If you are already using the developer preview of Windows Azure Active Directory, today we published a list of upcoming breaking changes you need to be aware of if you want your code to keep working. If you are not using Windows Azure Active Directory yet, what are you doing here? Go get it! You’ll like it, I guarantee it Winking smile

The list is nicely detailed, hence there’s no point repeating it here; please make sure you read it carefully. Rather, I’ll try to connect some of the dots for you in term of what you have to change in your apps to accommodate the changes.

Changes in the Web SSO Settings

We are introducing some changes in the endpoints you use for integrating Web sign on from the directory to your Web application. If you are using WIF, that largely means that once the changes will be rolled in production you will have to apply the following change in the web.config of your existing apps:

   1:  <system.identityModel.services>
   2:   <federationConfiguration>
   3:     <cookieHandler requireSsl="false" />
   4:        <wsFederation passiveRedirectEnabled="true"
   5:  

issuer=“https://accounts.accesscontrol.windows.net/929bfe53-8d2d-4d9e-a94d-dd3c121183b4/v2/wsfederation”

              "https://login.windows.net/929bfe53-8d2d-4d9e-a94d-dd3c121183b4/v2/wsfed"
   6:  realm="http://myhost/myapp"
   7:  reply="https://localhost:44336/" requireHttps="false" />
   8:    </federationConfiguration>
   9:  </system.identityModel.services>

Got it? This is a pretty simple, but important, usability improvement. That string does show up in the browser’s address bar at authentication time, and while the GUID used for the tenant ID is still somewhat scary, “login.windows.net” should be much friendlier than what we had before and be more suggestive of the function it serves.

That’s for applications that are already configured to do Web SSO with Windows Azure AD. What if you want to configure an app that does not have any previous settings to start from? There’s something to be said about that situation, too. The metadata endpoint format will also change to accommodate the new hostname: that means that in order to establish a trust relationship with the tenant described by the snippet above you’d have to point the Identity and Access Tools for VS2012 to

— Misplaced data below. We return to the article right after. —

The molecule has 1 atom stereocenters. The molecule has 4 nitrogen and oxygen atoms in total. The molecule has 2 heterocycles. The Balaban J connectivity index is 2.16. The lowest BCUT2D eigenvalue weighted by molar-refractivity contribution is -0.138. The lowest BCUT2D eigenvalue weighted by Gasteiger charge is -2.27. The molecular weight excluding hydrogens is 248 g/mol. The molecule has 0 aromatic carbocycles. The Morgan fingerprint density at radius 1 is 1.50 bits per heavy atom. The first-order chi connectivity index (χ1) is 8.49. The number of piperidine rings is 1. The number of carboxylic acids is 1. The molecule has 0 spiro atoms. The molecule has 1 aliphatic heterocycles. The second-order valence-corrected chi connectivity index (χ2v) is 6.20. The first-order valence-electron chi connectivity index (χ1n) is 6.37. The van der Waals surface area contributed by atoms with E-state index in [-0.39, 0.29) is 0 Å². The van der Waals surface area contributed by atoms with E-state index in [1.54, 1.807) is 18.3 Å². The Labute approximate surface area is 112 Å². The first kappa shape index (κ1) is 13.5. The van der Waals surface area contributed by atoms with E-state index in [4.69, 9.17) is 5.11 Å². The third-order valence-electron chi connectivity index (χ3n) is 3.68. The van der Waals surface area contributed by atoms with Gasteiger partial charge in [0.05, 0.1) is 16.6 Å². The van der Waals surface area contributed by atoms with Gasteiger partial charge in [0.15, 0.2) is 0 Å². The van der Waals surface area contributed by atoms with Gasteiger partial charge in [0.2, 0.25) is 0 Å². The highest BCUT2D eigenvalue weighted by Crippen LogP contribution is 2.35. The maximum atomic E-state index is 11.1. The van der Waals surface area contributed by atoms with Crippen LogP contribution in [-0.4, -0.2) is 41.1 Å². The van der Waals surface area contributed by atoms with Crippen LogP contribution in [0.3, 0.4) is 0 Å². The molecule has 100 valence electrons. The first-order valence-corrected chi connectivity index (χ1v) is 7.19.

https://login.windows.net/929bfe53-8d2d-4d9e-a94d-dd3c121183b4/federationmetadata/2007-06/federationmetadata.xml

Nothing especially bad, right? Smile

Changes in the Claims Issued by Windows Azure AD

We are also changing the set of claims you’ll receive from Windows Azure AD. This is mostly a consolidation for eliminating redundant or unneeded values, and for providing extra info that will come in handy.
The change list distinguishes between changes that will take place in SAML tokens, and changes that you’ll see in JWT tokens issued when authenticating users through rich client flows (like the one shown here).

I started writing a consolidated explanation of what those claims mean in practice, but mid-flight I realized that I need to do a bit more digging before doing so. Hence, please give the doc a good read and let us know if you have any questions!

2 Responses to Headsup: Brace for Changes in the Windows Azure Active Directory Developer Preview

  1. […] tenant dns>/federationmetadata/2007-06/federationmetadata.xml(2013/02 変更 : こちら […]

  2. […] Headsup: Brace for Changes in the Windows Azure Active Directory Developer Preview URL, URN, URI: Oh My! […]

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